they possess their liberty unless they come into possession of it by eating flesh on Friday. Their eating I blame not, but this false notion must be driven from their minds: for they ought to think that their liberty gains nothing new by the sight of men, but is to be enjoyed before God, and consists as much in abstaining as in using. If they understand that it is of no consequence in the sight of God whether they eat flesh or eggs, whether they are clothed in red or in black, this is amply sufficient. The conscience to which the benefit of this liberty was due is loosed. Therefore, though they should afterwards, during their whole life, abstain from flesh, and constantly wear one color, they are not less free. Nay, just because they are free, they abstain with a free conscience. But they err most egregiously in paying no regard to the infirmity of their brethren, with which it becomes us to bear, so as not rashly to give them offense. But French, “Mais quelcun dira”—But some one will say. it is sometimes also of consequence that we should assert our liberty before men. This I admit: yet must we use great caution in the mode, lest we should cast off the care of the weak whom God has specially committed to us.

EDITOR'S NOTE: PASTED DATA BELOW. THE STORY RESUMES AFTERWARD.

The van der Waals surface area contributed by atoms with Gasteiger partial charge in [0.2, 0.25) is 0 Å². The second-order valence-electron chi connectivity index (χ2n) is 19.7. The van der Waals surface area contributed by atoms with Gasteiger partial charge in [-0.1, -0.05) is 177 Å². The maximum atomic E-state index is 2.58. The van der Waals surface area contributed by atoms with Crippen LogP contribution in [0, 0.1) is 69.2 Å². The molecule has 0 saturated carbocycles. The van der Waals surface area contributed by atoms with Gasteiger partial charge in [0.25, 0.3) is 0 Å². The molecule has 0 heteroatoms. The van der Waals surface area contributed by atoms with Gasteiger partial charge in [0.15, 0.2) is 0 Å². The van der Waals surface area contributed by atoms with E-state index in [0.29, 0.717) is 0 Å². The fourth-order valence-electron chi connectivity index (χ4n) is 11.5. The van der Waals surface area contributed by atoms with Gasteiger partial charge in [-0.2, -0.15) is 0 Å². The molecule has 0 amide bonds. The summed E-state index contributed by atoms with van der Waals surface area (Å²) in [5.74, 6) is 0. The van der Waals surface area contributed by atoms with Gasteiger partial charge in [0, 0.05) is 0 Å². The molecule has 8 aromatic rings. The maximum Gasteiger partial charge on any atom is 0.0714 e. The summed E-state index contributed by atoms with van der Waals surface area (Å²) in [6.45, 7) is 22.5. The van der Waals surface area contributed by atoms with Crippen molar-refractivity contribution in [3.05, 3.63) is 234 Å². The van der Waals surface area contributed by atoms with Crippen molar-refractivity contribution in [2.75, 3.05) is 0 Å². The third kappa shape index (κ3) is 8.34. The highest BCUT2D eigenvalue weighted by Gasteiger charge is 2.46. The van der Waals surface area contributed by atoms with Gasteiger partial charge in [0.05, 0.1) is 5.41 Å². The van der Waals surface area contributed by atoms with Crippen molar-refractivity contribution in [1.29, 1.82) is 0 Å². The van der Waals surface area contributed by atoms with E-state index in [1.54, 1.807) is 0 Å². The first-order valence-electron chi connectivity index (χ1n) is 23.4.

- I will here make some observations on offenses, what distinctions are to be made between them, what kind are to be avoided and what disregarded. This will afterwards enable us to determine what scope there is for our liberty among men. We are pleased with the common division into offense given and offense taken, since it has the plain sanction of Scripture, and not improperly expresses what is meant. If from unseasonable levity or wantonness, or rashness, you do any thing out of order or not in its own place, by which the weak or unskillful are offended, it may be said that offense has been given by you, since the ground of offense is owing to your fault. And in general, offense is said to be given in any matter where the person from whom it has proceeded is in fault. Offense is said to be taken when a thing otherwise done, not wickedly or unseasonably, is made an occasion of offense from malevolence or some sinister feeling. For here offense was not given, but sinister interpreters ceaselessly take offense. By the former kind, the weak only, by the latter, the ill-tempered and Pharisaical are offended. Wherefore, we shall call the one the offense of the weak, the other the offense of Pharisees, and we will so temper the use of our liberty as to make it yield to the ignorance of weak brethren, but not to the austerity of Pharisees. What is due to infirmity is fully shown by Paul in many passages. “Him that is weak in the faith receive ye.” Again, “Let us not judge one another any more: but judge this rather, that no man put a stumbling-block, or an occasion to fall, in his brother’s way;” and many others to the same effect in the same place, to which, instead of quoting them here, we refer the reader. The sum is, “We then that are strong ought to bear the infirmities of the weak, and not to please ourselves. Let every one of us please his neighbor for his good to edification.” elsewhere he says, “Take heed lest by any means this liberty of yours become a stumbling-block to them that are weak.” Again “Whatsoever is sold in the shambles, that eat, asking no question for conscience sake.” “Conscience, I say, not thine own, but of the other.” Finally, “Give none offense, neither to the Jews nor to the Gentiles nor to the Church of God.” Also in another passage, “Brethren, ye have been called into liberty, only use not liberty for an occasion to the flesh, but by love serve one another.”459459 Rom. 14:1, 13; 16:1; 1 Cor. 8:9; 10:25, 29, 32; Gal. 5:13. Thus, indeed, it is: our liberty was not given us against our weak neighbors, whom charity enjoins us to serve in all things, but rather that, having peace with God in our minds, we should live peaceably among men. What value is to be set upon the offense of the Pharisees we learn from the words of our Lord, in which he says, “Let them alone: they be blind leaders of the blind,” (Mt. 15:14). The disciples had intimated that the Pharisees were offended at his words. He answers that they are to be let alone that their offense is not to be regarded.